Why Am I Here? (The Answer) An Introduction

There Must Be More Than This

Some years back 60 Minutes did a piece on Tom Brady, the Super Bowl winning quarterback of the New England Patriots, entitled “Tom Brady: The Winner.” The idea of the segment was that he would discuss both his career as well as other aspects of his life. At one point during the interview, the CBS News correspondent prefaced a portion of his forthcoming video interview by saying,

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Why Am I Here (On Earth)? The Vanity of Wisdom (Eccl. 1:12-18; 2:12-17)

Imagine that you just graduated from a Masters’ degree program and received a promotion at work as a result, and someone asked you, ‘What does it matter?’ with reference to your graduation and promotion. You might be taken back by the brashness of their question but you’re a polite person so you respond by saying, ‘Well, it helped to equip me to do my job better and now, as a result of taking a position of greater responsibility, I take home more money to benefit my family.’ You think you hit their underhanded, off-speed, softball pitch of a question out of the park. But they don’t. Unmoved, they unleash a series of existential questions with more than hint of nihilism to boot: ‘So what? What does it really matter if you do your job a little better and bring home a little more money? So you make someone’s day potentially a wee bit brighter? Eventually darkness will set in and your ‘momentary brightness’ will be eclipsed and forgotten by the pain of life’s tragedies. And what exactly does a little bit more money do for your family? Add a little bit more activity, entertainment, and comfort to your fleeting life? You won’t even remember 1% of it when you’re on your deathbed and neither will those you spent that time with.’ It’s at this point you realize why this person doesn’t have many friends. He lacks a filter but he is asking questions that demand an answer. In the final analysis, what profit is there in wisdom – whether it be intellectual or moral?

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The Lord’s Supper: A Table with Ramifications – Part 2 (1 Cor. 11:32-34)

32 But when we are judged, we are disciplined by the Lord so that we will not be condemned along with the world. (1 Cor. 11:32)

Lest someone were to misinterpret what Paul meant by the language of “judgment” (1 Cor. 11:29), in comes verse thirty-two to provide clarity and a surprising witness to the doctrine of eternal security. The judgment that Paul was speaking about (“But when we are judged”) was akin to divine discipline (“we are disciplined by the Lord”). And divine discipline is a witness to divine affection – “…those whom the LORD loves He disciplines” (Heb. 12:6a). The absence of discipline means that an individual is not God’s child (vs.8). No chastisement feels pleasant, whether it be human or divine; but its typical end is to produce a harvest of righteousness (vs.11).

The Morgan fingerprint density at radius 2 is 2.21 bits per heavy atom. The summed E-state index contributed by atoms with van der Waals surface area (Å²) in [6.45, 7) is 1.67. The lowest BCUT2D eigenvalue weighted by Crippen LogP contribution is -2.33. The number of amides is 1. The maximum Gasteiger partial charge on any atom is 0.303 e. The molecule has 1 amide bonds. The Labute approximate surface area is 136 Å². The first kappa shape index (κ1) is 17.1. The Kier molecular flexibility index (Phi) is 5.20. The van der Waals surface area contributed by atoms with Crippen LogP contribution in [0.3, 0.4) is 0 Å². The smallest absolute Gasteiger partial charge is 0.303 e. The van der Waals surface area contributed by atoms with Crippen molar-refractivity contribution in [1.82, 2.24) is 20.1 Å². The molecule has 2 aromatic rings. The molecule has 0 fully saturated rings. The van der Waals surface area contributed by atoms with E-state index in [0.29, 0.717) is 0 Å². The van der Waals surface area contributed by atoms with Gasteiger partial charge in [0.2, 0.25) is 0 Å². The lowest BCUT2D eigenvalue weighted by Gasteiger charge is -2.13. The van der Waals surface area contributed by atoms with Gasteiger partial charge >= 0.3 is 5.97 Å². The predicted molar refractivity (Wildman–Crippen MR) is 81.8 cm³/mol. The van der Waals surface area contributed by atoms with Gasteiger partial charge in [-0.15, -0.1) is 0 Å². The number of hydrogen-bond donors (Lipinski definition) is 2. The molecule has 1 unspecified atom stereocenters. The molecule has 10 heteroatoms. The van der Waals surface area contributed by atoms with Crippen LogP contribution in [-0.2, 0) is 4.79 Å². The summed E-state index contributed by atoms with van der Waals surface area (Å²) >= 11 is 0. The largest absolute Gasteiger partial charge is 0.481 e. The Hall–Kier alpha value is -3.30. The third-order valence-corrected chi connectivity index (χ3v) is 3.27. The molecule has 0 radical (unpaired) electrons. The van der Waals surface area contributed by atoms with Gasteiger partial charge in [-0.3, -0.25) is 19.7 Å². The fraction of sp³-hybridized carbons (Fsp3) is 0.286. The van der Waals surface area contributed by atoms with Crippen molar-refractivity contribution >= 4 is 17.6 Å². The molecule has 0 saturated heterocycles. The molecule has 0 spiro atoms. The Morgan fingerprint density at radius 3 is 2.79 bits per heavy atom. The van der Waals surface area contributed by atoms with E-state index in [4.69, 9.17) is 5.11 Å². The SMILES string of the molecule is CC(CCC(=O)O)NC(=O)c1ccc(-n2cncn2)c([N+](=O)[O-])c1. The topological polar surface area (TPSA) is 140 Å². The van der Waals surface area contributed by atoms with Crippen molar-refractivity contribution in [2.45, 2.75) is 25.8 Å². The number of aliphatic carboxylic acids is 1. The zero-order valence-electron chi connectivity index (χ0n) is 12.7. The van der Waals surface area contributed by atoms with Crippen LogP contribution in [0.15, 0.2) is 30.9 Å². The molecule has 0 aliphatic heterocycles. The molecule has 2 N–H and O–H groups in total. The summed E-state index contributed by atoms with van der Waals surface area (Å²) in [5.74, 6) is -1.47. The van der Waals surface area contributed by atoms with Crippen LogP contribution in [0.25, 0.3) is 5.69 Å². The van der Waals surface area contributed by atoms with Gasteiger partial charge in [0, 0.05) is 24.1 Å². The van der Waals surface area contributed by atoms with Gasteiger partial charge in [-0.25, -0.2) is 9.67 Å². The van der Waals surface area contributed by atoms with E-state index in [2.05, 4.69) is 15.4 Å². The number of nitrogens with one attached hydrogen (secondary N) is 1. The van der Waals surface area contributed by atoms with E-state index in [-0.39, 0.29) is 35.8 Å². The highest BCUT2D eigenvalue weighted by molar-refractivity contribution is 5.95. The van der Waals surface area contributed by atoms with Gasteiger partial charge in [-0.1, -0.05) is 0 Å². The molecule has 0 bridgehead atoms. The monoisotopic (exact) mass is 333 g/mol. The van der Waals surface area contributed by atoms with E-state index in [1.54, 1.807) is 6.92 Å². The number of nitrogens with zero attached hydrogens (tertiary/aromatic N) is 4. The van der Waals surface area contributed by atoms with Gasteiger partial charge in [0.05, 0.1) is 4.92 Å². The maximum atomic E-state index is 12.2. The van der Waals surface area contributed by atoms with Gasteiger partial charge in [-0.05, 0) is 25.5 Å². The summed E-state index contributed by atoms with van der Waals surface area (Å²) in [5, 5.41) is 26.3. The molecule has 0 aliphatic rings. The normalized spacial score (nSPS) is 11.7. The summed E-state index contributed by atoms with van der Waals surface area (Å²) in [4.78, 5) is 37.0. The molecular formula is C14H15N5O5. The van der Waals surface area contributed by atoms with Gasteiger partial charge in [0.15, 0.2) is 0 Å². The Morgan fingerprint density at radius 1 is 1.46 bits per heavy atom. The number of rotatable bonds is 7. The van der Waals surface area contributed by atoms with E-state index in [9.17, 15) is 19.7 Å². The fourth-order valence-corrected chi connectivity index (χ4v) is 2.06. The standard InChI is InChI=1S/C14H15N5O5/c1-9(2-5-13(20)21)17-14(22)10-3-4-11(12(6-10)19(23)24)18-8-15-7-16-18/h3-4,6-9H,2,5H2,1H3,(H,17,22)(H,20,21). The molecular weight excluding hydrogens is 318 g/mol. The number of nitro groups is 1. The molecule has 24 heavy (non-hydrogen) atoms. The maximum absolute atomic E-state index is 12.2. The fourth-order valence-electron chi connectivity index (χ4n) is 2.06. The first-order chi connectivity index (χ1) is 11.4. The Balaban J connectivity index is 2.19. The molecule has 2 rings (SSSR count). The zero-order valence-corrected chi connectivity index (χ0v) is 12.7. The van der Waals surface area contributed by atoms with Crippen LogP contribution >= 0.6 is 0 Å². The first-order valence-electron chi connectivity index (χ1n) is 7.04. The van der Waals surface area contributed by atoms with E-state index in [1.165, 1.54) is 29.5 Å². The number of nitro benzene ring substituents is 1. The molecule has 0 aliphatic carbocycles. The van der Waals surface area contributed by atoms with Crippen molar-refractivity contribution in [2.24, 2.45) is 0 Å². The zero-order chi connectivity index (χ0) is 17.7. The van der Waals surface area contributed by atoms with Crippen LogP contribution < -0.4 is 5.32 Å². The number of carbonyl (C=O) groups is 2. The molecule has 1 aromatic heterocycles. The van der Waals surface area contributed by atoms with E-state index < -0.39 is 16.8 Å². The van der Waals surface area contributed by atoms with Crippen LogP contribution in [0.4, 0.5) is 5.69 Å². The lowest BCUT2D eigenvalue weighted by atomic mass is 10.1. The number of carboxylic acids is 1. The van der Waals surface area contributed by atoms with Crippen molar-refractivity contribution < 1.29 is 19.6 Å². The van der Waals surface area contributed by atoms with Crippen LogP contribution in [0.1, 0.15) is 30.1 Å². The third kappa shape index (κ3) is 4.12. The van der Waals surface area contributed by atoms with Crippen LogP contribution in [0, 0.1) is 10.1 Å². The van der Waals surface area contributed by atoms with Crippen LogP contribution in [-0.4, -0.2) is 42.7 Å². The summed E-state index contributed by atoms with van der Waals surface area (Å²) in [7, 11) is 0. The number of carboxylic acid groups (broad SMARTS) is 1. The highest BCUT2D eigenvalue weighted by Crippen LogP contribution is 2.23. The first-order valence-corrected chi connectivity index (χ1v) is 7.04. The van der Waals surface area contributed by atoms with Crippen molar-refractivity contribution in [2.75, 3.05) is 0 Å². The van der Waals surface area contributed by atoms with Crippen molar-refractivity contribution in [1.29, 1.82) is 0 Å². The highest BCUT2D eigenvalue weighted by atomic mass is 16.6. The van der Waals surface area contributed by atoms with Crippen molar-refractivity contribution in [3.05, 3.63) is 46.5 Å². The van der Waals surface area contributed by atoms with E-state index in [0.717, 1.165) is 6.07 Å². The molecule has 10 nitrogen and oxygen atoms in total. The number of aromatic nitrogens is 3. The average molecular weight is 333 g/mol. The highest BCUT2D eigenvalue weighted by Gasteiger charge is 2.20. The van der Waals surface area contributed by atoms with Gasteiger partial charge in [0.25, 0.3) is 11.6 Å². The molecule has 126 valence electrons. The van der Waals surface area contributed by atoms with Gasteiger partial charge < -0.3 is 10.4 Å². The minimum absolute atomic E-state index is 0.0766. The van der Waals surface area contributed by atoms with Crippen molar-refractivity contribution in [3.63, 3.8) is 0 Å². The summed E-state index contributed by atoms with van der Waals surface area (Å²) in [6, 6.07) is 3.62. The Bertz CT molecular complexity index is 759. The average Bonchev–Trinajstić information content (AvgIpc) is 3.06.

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The Lord’s Supper: A Table with Ramifications – Part 1 (1 Cor. 11:29-31)

29 For he who eats and drinks, eats and drinks judgment to himself if he does not judge the body rightly.

If you are a good parent, you will expect certain behaviors from your children at the dinner table. You will expect that feet will be on the floor and not alongside the plate. You will expect food to be eaten and not flung. You will expect that those with them at the table are respected by them, and so on. And if those expectations went unheeded without any sign of repentance and remorse there would likely be some form of discipline rendered. If that’s the case for children who disrespect their parents’ table, how much more should chastisement be expected for dishonoring the Lord’s table?

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The Lord’s Supper: A Table of Examination

27 Therefore whoever eats the bread or drinks the cup of the Lord in an unworthy manner, shall be guilty of the body and the blood of the Lord. 28 But a man must examine himself, and in so doing he is to eat of the bread and drink of the cup.

After reading verse twenty-seven someone might say, ‘I think you’d be better off calling this a Table of Trepidation.’ The language after all is startling – “be guilty of the body and the blood of the Lord” (vs.27b). Someone could do their own ‘risk/reward analysis and draw the conclusion, as erroneous as it might be, that they are better off avoiding the bread and cup – after all, you can’t partake in an unworthy manner if don’t partake at all, right? On a much lower scale, that would be like an employee choosing to not do an ongoing and important task that his employer asked him to do because he didn’t want to do it wrong. Humanly-speaking, that would be a good way to lose a job. Spiritually-speaking, when concerning the Lord’s Supper, it’s a good way to illustrate having never had salvation. It would be an act of flagrant sin that disregards Jesus’ words – “Do this in remembrance of Me” (vs.24b, 25b), as well the precious nature of His sacrificial offering. Every Christian has a responsibility to heed the Savior’s imperative and not only RSVP for attendance at the table, but to actually come to it.

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